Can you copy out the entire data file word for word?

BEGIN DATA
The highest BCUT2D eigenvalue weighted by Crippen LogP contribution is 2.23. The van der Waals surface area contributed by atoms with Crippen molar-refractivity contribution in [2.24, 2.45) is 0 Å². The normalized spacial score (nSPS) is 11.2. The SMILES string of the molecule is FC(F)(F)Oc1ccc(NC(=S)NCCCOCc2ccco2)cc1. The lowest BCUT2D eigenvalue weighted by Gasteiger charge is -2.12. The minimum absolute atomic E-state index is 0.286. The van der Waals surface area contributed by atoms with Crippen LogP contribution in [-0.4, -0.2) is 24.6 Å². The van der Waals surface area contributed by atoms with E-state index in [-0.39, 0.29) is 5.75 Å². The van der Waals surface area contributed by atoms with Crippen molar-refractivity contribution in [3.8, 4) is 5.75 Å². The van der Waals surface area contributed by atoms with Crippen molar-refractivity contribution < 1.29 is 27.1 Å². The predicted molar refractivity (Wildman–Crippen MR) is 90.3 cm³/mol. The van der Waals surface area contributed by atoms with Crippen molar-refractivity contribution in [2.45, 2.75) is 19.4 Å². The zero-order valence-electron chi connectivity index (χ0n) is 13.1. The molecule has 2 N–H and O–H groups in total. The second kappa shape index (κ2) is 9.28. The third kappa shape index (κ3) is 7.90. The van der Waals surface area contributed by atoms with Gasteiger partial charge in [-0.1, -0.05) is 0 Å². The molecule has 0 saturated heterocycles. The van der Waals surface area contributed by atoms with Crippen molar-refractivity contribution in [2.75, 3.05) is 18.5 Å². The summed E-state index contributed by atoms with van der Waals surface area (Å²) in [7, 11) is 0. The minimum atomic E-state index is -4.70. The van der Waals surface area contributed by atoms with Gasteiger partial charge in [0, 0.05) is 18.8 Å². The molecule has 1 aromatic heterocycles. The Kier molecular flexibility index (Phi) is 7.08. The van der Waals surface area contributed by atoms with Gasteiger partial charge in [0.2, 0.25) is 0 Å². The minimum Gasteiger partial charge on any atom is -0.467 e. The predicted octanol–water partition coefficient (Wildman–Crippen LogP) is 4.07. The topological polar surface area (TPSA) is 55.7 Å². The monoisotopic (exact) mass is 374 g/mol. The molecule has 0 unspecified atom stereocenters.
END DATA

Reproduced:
The highest BCUT2D eigenvalue weighted by Crippen LogP contribution is 2.23. The van der Waals surface area contributed by atoms with Crippen molar-refractivity contribution in [2.24, 2.45) is 0 Å². The normalized spacial score (nSPS) is 11.2. The SMILES string of the molecule is FC(F)(F)Oc1ccc(NC(=S)NCCCOCc2ccco2)cc1. The lowest BCUT2D eigenvalue weighted by Gasteiger charge is -2.12. The minimum absolute atomic E-state index is 0.286. The van der Waals surface area contributed by atoms with Crippen LogP contribution in [-0.4, -0.2) is 24.6 Å². The van der Waals surface area contributed by atoms with E-state index in [-0.39, 0.29) is 5.75 Å². The van der Waals surface area contributed by atoms with Crippen molar-refractivity contribution in [3.8, 4) is 5.75 Å². The van der Waals surface area contributed by atoms with Crippen molar-refractivity contribution < 1.29 is 27.1 Å². The predicted molar refractivity (Wildman–Crippen MR) is 90.3 cm³/mol. The van der Waals surface area contributed by atoms with Crippen molar-refractivity contribution in [2.45, 2.75) is 19.4 Å². The zero-order valence-electron chi connectivity index (χ0n) is 13.1. The molecule has 2 N–H and O–H groups in total. The second kappa shape index (κ2) is 9.28. The third kappa shape index (κ3) is 7.90. The van der Waals surface area contributed by atoms with Gasteiger partial charge in [-0.1, -0.05) is 0 Å². The molecule has 0 saturated heterocycles. The van der Waals surface area contributed by atoms with Crippen molar-refractivity contribution in [2.75, 3.05) is 18.5 Å². The summed E-state index contributed by atoms with van der Waals surface area (Å²) in [7, 11) is 0. The minimum atomic E-state index is -4.70. The van der Waals surface area contributed by atoms with Gasteiger partial charge in [0, 0.05) is 18.8 Å². The molecule has 1 aromatic heterocycles. The Kier molecular flexibility index (Phi) is 7.08. The van der Waals surface area contributed by atoms with Gasteiger partial charge in [0.2, 0.25) is 0 Å². The minimum Gasteiger partial charge on any atom is -0.467 e. The predicted octanol–water partition coefficient (Wildman–Crippen LogP) is 4.07. The topological polar surface area (TPSA) is 55.7 Å². The monoisotopic (exact) mass is 374 g/mol. The molecule has 0 unspecified atom stereocenters.